Diabetics ketoacidosis (DKA) is a serious problem that can occur in people with diabetes if their body starts to run out of insulin. This causes harmful substances called ketones to build up in the body, which can be life-threatening if not spotted and treated quickly. DKA mainly affects people with type 1 diabetes, but can sometimes occur in people with type 2 diabetes. If you have diabetes, it's important to be aware of the risk and know what to do if DKA occurs.
Symptoms of diabetic ketoacidosis
Signs of DKA include: needing to pee more than usual, feeling very thirsty, being sick, tummy pain, breath that smells fruity (like pear drop sweets or nail varnish), deep or fast breathing, feeling very tired or sleepy, confusion and passing out.
DKA can also cause high blood sugar (hyperglycaemia) and a high level of ketones in your blood or urine, which you can check for, using home-testing kits. Symptoms usually develop over 24 hours, but can come on faster.
*Causes of diabetic ketoacidosis*
DKA is caused by a lack of insulin in the body, which causes the body to break down fat for energy. Ketones are released into the body as the fat is broken down. If you have diabetes, certain things can make this more likely to happen, including: having an infection, such as flu or a urinary tract infection (UTI), not following your treatment plan, such as missing doses of insulin, an injury or surgery, taking certain medicines, such as steroid medication, binge drinking, using illegal drugs, pregnancy and having your period. In some cases there's no obvious trigger.
The following tips can help reduce your chances of getting DKA:
1. Check your blood sugar regularly so you can spot and treat an increase quickly
2. Stick to your treatment plan
3. Don't stop taking insulin unless told to by a healthcare professional
4. Take extra care when you're ill
5. Check with a doctor or pharmacist first, as some medicines can increase the risk of DKA
Contact your diabetes team or Doctor for advice if you find it hard to keep your blood sugar level down.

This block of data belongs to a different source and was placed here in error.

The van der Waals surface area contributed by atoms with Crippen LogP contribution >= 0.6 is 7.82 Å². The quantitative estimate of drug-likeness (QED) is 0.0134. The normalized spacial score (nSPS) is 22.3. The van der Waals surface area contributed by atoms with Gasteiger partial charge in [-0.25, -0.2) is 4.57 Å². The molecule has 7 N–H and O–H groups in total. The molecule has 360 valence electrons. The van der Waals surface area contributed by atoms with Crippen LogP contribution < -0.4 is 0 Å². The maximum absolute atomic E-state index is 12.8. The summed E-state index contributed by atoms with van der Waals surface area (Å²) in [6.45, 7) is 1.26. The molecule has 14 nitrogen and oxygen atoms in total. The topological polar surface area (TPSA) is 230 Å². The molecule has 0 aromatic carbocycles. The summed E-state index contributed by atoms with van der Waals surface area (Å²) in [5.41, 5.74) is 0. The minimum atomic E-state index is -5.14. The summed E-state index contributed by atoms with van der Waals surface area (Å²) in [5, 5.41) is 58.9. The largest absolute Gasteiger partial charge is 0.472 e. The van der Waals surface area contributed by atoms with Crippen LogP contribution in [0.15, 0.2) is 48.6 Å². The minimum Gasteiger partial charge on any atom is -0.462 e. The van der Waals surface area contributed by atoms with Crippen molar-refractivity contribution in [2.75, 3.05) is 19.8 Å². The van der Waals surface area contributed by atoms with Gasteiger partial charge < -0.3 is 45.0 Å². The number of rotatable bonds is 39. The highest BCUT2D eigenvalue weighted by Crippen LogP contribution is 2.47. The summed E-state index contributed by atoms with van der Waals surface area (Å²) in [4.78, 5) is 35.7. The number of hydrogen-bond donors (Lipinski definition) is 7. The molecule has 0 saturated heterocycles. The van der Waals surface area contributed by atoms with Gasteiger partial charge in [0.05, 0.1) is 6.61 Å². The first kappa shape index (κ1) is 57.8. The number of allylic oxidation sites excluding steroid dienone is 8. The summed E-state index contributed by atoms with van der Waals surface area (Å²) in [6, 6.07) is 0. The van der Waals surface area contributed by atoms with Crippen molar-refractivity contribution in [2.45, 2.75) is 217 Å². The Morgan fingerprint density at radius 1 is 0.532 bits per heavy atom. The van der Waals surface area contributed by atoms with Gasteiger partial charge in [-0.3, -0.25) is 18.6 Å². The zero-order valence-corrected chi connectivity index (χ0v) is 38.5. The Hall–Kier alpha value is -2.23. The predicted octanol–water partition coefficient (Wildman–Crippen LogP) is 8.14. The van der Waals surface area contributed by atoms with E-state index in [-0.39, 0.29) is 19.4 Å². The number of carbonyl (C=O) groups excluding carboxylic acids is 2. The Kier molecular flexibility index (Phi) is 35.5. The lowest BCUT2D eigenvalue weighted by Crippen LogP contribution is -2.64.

* Check your blood sugar and ketone levels*
Check your blood sugar level if you have symptoms of DKA. If your blood sugar is 11mmol/L or over and you have a blood or urine ketone testing kit, check your ketone level.
If you do a blood ketone test: lower than 0.6mmol/L is a normal reading, 0.6 to 1.5mmol/L means you're at a slightly increased risk of DKA and should test again in a couple of hours. 1.6 to 2.9mmol/L means you're at an increased risk of DKA and should contact your diabetes team or doctor as soon as possible. 3mmol/L or over means you have a very high risk of DKA and should get medical help immediately
If you do a urine ketone test, a result of more than 2+ means there's a high chance you have DKA.
*When to get medical help*
Go to your nearest accident and emergency (A&E) department straight away if you think you have DKA, especially if you have a high level of ketones in your blood or urine. DKA is an emergency and needs to be treated in hospital immediately.
Call your diabetes team or Doctor as soon as possible if you're not sure if you need emergency help – for example:
# Your blood sugar or ketone levels are high or getting higher over time but you don't feel unwell. # You feel unwell but your blood sugar or ketone levels are normal or are only a little bit higher than usual.
Stay alert and safe!